(Editors Note: We picked up umbrella insurance for the first time ourselves a few years ago when our wealth started growing, along with our family. For reference we pay $212.91 a year for $1,000,000 worth of coverage which comes out to about $18/mo. Annoying, but not as annoying if we have to activate it!)
I’m not an insurance salesman and don’t claim to know about all the different ways to insure yourself against risk. But I did have a major event happen last year that made me glad I covered my rear end.
Short-Term Disability and “Search and Rescue” Policies
I’ve ridden motorcycles for decades. I’ve taken advanced classes to help hone my riding skills. I have over 100,000 miles riding experience with no accidents (“had” now, I suppose) and feel that I am a safe rider (still). But that perfect record can vanish in an instant.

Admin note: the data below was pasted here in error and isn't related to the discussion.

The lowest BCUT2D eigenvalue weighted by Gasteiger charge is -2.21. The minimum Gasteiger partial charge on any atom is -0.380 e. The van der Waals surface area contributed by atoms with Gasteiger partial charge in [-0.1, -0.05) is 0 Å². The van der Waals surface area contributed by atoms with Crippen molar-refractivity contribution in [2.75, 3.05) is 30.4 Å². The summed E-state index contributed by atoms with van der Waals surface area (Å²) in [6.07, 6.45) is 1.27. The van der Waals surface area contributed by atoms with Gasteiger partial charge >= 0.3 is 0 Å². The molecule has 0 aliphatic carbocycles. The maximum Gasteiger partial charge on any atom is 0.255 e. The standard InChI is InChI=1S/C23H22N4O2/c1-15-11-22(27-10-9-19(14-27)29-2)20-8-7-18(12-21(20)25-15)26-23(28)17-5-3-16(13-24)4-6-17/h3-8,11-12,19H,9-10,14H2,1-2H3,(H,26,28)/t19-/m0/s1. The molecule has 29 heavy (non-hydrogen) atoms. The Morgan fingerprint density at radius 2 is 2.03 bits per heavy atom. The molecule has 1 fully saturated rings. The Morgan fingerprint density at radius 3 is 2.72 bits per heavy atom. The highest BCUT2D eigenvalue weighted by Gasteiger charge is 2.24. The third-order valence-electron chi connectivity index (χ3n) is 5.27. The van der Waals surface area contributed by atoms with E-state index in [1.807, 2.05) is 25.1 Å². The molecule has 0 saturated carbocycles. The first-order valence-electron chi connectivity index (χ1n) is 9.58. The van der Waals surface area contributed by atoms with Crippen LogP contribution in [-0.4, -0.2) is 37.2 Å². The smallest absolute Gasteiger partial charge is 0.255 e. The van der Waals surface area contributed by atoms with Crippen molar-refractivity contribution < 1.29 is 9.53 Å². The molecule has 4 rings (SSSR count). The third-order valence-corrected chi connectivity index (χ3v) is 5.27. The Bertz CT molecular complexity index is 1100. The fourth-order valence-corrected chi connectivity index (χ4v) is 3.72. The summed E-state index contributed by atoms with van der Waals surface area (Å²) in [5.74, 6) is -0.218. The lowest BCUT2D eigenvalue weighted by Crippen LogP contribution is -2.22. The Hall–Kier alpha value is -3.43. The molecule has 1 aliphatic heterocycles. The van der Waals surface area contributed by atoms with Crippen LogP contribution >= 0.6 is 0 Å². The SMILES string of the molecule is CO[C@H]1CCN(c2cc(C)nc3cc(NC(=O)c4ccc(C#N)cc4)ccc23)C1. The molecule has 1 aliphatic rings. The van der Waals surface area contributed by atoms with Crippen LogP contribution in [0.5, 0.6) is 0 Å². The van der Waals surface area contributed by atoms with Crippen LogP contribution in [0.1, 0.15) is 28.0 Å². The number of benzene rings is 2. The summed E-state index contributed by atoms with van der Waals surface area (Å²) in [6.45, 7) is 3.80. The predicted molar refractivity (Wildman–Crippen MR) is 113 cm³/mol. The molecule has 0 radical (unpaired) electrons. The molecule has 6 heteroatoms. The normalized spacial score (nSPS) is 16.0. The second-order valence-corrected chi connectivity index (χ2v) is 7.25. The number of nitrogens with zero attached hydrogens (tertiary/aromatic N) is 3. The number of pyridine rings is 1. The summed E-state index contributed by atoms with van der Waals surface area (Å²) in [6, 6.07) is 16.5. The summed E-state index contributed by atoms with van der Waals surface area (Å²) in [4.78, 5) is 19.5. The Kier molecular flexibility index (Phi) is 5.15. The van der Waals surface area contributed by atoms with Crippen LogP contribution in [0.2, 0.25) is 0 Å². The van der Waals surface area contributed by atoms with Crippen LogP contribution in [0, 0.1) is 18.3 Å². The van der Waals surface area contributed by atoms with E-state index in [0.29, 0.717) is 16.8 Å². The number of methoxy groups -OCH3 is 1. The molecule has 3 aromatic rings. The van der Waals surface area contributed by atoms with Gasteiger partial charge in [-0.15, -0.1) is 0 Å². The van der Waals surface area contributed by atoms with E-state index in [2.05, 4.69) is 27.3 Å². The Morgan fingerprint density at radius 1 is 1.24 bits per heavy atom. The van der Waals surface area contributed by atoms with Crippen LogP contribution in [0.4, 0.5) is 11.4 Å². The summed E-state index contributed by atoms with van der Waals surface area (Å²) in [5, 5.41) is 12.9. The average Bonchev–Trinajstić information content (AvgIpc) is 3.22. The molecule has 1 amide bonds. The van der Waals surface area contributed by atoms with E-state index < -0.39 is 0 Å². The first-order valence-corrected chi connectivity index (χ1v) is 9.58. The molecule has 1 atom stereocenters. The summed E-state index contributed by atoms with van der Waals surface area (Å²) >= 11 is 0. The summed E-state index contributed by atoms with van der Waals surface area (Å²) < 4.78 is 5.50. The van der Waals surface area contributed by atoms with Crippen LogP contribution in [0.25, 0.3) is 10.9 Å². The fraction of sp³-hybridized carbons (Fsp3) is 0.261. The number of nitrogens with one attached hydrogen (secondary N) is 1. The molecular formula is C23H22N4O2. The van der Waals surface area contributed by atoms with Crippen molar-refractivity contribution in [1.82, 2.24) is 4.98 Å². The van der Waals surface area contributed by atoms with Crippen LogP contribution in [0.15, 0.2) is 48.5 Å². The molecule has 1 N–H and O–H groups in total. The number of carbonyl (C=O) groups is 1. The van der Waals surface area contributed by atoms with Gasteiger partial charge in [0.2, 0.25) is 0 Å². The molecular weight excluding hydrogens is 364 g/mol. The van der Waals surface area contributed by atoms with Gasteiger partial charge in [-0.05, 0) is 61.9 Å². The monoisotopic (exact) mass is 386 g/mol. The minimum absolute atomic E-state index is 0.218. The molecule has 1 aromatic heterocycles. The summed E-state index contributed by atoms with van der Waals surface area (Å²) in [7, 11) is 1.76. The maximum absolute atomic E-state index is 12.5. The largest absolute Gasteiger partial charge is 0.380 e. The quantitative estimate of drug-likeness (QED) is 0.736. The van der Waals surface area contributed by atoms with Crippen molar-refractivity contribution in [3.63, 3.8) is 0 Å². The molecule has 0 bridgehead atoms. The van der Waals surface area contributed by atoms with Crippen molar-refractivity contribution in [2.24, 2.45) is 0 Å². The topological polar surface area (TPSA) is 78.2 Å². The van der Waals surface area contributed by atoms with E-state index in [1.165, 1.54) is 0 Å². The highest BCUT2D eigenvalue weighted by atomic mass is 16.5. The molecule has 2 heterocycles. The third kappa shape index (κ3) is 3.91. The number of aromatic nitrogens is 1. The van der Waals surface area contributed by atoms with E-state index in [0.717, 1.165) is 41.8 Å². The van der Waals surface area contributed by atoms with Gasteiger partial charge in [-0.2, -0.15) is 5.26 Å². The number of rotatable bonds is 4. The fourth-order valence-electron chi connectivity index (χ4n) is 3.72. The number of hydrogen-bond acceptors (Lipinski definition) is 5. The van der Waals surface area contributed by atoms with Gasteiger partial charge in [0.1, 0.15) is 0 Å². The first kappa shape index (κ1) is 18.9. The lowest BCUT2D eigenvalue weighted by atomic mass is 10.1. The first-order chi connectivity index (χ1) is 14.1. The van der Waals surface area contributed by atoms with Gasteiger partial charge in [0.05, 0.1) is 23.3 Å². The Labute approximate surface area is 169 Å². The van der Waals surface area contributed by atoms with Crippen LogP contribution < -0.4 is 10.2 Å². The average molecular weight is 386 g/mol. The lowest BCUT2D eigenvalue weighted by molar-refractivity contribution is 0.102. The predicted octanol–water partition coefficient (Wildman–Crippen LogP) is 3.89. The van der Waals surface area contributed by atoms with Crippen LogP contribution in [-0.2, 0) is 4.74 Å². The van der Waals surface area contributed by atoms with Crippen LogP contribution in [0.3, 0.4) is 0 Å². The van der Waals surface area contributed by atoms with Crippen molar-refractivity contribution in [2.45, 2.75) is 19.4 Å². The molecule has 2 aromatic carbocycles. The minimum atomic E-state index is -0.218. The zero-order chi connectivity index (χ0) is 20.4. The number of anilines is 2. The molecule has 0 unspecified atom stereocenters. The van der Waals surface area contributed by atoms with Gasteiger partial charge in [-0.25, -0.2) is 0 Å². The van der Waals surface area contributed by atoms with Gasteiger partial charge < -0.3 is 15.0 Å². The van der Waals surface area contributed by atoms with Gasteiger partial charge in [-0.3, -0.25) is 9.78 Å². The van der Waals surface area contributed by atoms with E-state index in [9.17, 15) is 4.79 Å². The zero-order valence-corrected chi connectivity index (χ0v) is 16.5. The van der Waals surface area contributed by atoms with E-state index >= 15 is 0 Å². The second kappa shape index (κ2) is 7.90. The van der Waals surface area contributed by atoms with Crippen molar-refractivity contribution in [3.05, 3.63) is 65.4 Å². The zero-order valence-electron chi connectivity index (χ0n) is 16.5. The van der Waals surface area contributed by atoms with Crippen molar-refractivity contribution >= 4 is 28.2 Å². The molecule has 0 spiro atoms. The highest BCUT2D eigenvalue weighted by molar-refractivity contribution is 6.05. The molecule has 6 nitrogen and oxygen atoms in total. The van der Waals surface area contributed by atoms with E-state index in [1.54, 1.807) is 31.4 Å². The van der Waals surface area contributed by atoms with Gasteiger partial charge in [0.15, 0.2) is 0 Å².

In general I am not overly worried when I ride. I know that anything can happen, but I have good health insurance, my bike is insured, I wear all the protective gear, and I am a careful rider.
That is where my attention to “what if” might have ended. Health insurance? Check. Motorcycle insurance? Check. Protective gear? Check. “Good boy, you’re responsible. Have a cookie.”
But that would have resulted in a very bad outcome for me financially. Thankfully, I did consider some more “What ifs”: “What if I can’t work for months after an accident?”, “What if that accident happens on the other side of the country, how do I get home?”
So in addition to my health and motorcycle insurance, I added short-term disability from work and a “search and rescue” policy.